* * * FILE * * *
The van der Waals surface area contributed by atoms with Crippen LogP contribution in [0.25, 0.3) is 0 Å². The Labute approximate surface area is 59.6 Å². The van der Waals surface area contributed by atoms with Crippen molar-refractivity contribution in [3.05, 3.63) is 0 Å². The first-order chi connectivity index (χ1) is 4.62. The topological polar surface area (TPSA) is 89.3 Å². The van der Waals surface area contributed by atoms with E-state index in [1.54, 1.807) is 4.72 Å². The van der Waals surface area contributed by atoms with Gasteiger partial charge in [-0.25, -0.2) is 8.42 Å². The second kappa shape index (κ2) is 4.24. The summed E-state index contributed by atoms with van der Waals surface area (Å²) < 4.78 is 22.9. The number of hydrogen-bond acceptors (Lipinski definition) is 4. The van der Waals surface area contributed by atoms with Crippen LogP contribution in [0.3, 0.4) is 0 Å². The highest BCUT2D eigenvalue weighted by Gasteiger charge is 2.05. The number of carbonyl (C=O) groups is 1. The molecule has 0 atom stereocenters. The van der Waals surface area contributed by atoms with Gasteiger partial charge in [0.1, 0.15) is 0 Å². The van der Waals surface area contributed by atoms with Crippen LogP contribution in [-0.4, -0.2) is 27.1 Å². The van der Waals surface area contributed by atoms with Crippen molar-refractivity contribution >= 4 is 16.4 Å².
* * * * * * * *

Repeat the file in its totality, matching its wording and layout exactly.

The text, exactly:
The van der Waals surface area contributed by atoms with Crippen LogP contribution in [0.25, 0.3) is 0 Å². The Labute approximate surface area is 59.6 Å². The van der Waals surface area contributed by atoms with Crippen molar-refractivity contribution in [3.05, 3.63) is 0 Å². The first-order chi connectivity index (χ1) is 4.62. The topological polar surface area (TPSA) is 89.3 Å². The van der Waals surface area contributed by atoms with E-state index in [1.54, 1.807) is 4.72 Å². The van der Waals surface area contributed by atoms with Gasteiger partial charge in [-0.25, -0.2) is 8.42 Å². The second kappa shape index (κ2) is 4.24. The summed E-state index contributed by atoms with van der Waals surface area (Å²) < 4.78 is 22.9. The number of hydrogen-bond acceptors (Lipinski definition) is 4. The van der Waals surface area contributed by atoms with Crippen LogP contribution in [0.3, 0.4) is 0 Å². The highest BCUT2D eigenvalue weighted by Gasteiger charge is 2.05. The number of carbonyl (C=O) groups is 1. The molecule has 0 atom stereocenters. The van der Waals surface area contributed by atoms with Gasteiger partial charge in [0.1, 0.15) is 0 Å². The van der Waals surface area contributed by atoms with Crippen LogP contribution in [-0.4, -0.2) is 27.1 Å². The van der Waals surface area contributed by atoms with Crippen molar-refractivity contribution >= 4 is 16.4 Å².